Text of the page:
Things to do are: get research experience, read a bit (I'd recommend Applied Physics Letters over, say, Nature Materials), and try and learn a bit about more specific fields that might interest you. Knowing you're interested in growth of electronic materials is a very good start and might be specific enough for a while. A key thing to think about is what degree you want to be doing physics (or very basic research) and what degree you want to be doing engineering (more applied). There's a pretty wide spectrum. Personally, I'm most interested in the middle of it. (not too applied, but not so basic as to be decades from application). Also, I can't say enough about getting hands-on experience, especially for a future (or current!) grower. Learn how to fix things and work on equipment if possible. Even learning to take apart a car engine would be (surpringly) valueable.

Also, in my personal experience, I would highly recommend getting as strong a background as possible. One thing that would be especially helpful would be to take a good quanum class. A class in an EE or applied physics department will probably prove more useful to you than from a physics department. I would also highly recommend taking a good solid state physics class if posible. My undergrad Materials department was, umm, a bit lacking in electronic materials courses.

At this stage, it is probably too early to pick an advisor; that should be as much about personality as research interests, anyhow. That having been said, if I might be bold enough to make a personal plug, I will be starting a faculty position in the fall with a focus on growth of electronic materials. (mostly by molecular beam epitaxy). I will certainly be looking for good students in the next few years, so feel free to email me if you're interested and I can tell you a bit about what I will be doing and we can talk about whether you'd be a good fit for my group. Or, even if you're not interested but want more advice, let me know.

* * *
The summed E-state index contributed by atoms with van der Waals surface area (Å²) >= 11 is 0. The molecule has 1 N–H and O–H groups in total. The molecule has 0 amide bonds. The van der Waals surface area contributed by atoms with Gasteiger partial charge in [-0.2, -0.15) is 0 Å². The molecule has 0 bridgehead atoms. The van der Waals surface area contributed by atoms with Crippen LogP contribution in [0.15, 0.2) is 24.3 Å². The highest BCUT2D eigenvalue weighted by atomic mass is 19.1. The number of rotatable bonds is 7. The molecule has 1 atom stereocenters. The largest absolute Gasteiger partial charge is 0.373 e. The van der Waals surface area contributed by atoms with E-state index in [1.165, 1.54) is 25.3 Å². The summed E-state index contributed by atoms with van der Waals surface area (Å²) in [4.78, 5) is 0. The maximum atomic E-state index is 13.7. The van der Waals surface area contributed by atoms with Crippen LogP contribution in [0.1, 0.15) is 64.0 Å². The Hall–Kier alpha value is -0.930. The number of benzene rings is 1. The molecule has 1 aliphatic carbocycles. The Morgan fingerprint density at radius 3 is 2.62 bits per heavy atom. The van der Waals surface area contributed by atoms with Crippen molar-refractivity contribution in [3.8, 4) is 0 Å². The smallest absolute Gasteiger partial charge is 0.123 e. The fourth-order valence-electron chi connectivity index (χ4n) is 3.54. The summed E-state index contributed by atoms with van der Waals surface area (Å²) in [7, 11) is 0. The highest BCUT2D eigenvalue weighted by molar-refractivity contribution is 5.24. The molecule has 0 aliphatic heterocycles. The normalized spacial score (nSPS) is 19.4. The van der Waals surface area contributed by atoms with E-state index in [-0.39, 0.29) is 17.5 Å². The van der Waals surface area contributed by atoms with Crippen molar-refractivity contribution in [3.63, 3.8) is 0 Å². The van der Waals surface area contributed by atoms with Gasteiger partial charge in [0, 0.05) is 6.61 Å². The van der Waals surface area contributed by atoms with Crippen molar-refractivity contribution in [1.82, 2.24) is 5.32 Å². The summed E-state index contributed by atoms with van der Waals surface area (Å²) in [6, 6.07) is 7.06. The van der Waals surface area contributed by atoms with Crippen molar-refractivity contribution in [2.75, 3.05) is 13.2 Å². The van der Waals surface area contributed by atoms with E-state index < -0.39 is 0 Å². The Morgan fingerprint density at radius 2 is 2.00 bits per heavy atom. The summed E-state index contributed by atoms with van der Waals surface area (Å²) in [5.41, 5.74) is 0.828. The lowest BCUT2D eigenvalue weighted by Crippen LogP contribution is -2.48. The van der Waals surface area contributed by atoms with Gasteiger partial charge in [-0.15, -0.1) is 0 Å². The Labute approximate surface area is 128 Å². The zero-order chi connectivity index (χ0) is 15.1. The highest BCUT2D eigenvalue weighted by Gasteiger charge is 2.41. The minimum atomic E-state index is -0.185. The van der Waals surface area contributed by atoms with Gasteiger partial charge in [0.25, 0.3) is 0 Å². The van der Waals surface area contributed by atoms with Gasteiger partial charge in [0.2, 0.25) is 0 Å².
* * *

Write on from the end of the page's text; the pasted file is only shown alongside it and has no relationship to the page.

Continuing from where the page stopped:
posted by JMOZ at 4:47 PM on April 4, 2007

Test Magic Site & Forum
posted by WizKid at 7:33 PM on April 4, 2007

Response by poster: Thanks for all the excellent tips guys. I've been working in my lab and I'm starting to get an appreciation for the kind of work involved in electronic materials design. I'm also planning on taking some electives next semester to broaden my knowledge of different kinds of magnetic, optical, etc. materials.

This summer I'm going to be working an REU in liquid-crystals, which should be interesting. I'll also take up your suggestions and try to get better acquainted with some of my profs. Thanks again guys!
posted by Aanidaani at 8:15 PM on April 4, 2007